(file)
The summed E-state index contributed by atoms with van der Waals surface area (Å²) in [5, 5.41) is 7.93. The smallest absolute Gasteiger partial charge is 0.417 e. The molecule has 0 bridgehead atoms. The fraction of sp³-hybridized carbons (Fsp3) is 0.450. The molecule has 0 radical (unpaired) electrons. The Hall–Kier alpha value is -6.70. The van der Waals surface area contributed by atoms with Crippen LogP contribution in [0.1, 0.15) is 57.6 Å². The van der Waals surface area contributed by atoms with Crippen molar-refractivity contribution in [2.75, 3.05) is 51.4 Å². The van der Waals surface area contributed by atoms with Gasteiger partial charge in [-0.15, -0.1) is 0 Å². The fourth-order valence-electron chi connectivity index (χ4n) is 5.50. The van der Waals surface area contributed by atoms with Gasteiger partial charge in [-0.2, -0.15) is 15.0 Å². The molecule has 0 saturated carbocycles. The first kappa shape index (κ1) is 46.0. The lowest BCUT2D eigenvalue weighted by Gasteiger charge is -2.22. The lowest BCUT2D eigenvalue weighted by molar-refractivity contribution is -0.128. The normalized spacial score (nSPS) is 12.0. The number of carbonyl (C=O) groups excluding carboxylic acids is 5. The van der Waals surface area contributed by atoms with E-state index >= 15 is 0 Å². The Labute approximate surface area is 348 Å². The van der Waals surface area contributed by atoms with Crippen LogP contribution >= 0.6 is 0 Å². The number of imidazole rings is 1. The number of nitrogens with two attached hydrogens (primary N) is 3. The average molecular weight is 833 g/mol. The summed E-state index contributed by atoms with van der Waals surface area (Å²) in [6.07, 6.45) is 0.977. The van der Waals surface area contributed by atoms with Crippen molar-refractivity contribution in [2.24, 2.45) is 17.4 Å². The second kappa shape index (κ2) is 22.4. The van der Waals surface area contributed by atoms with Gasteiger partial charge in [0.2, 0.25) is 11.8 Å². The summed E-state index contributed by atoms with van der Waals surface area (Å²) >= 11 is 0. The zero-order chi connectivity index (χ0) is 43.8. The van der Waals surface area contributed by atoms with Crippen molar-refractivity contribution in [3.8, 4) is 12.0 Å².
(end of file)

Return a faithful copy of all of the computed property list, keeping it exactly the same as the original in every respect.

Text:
The summed E-state index contributed by atoms with van der Waals surface area (Å²) in [5, 5.41) is 7.93. The smallest absolute Gasteiger partial charge is 0.417 e. The molecule has 0 bridgehead atoms. The fraction of sp³-hybridized carbons (Fsp3) is 0.450. The molecule has 0 radical (unpaired) electrons. The Hall–Kier alpha value is -6.70. The van der Waals surface area contributed by atoms with Crippen LogP contribution in [0.1, 0.15) is 57.6 Å². The van der Waals surface area contributed by atoms with Crippen molar-refractivity contribution in [2.75, 3.05) is 51.4 Å². The van der Waals surface area contributed by atoms with Gasteiger partial charge in [-0.15, -0.1) is 0 Å². The fourth-order valence-electron chi connectivity index (χ4n) is 5.50. The van der Waals surface area contributed by atoms with Gasteiger partial charge in [-0.2, -0.15) is 15.0 Å². The molecule has 0 saturated carbocycles. The first kappa shape index (κ1) is 46.0. The lowest BCUT2D eigenvalue weighted by Gasteiger charge is -2.22. The lowest BCUT2D eigenvalue weighted by molar-refractivity contribution is -0.128. The normalized spacial score (nSPS) is 12.0. The number of carbonyl (C=O) groups excluding carboxylic acids is 5. The van der Waals surface area contributed by atoms with E-state index >= 15 is 0 Å². The Labute approximate surface area is 348 Å². The van der Waals surface area contributed by atoms with Crippen LogP contribution >= 0.6 is 0 Å². The number of imidazole rings is 1. The number of nitrogens with two attached hydrogens (primary N) is 3. The average molecular weight is 833 g/mol. The summed E-state index contributed by atoms with van der Waals surface area (Å²) in [6.07, 6.45) is 0.977. The van der Waals surface area contributed by atoms with Crippen molar-refractivity contribution in [2.24, 2.45) is 17.4 Å². The second kappa shape index (κ2) is 22.4. The van der Waals surface area contributed by atoms with Gasteiger partial charge in [0.2, 0.25) is 11.8 Å². The summed E-state index contributed by atoms with van der Waals surface area (Å²) >= 11 is 0. The zero-order chi connectivity index (χ0) is 43.8. The van der Waals surface area contributed by atoms with Crippen molar-refractivity contribution in [3.8, 4) is 12.0 Å².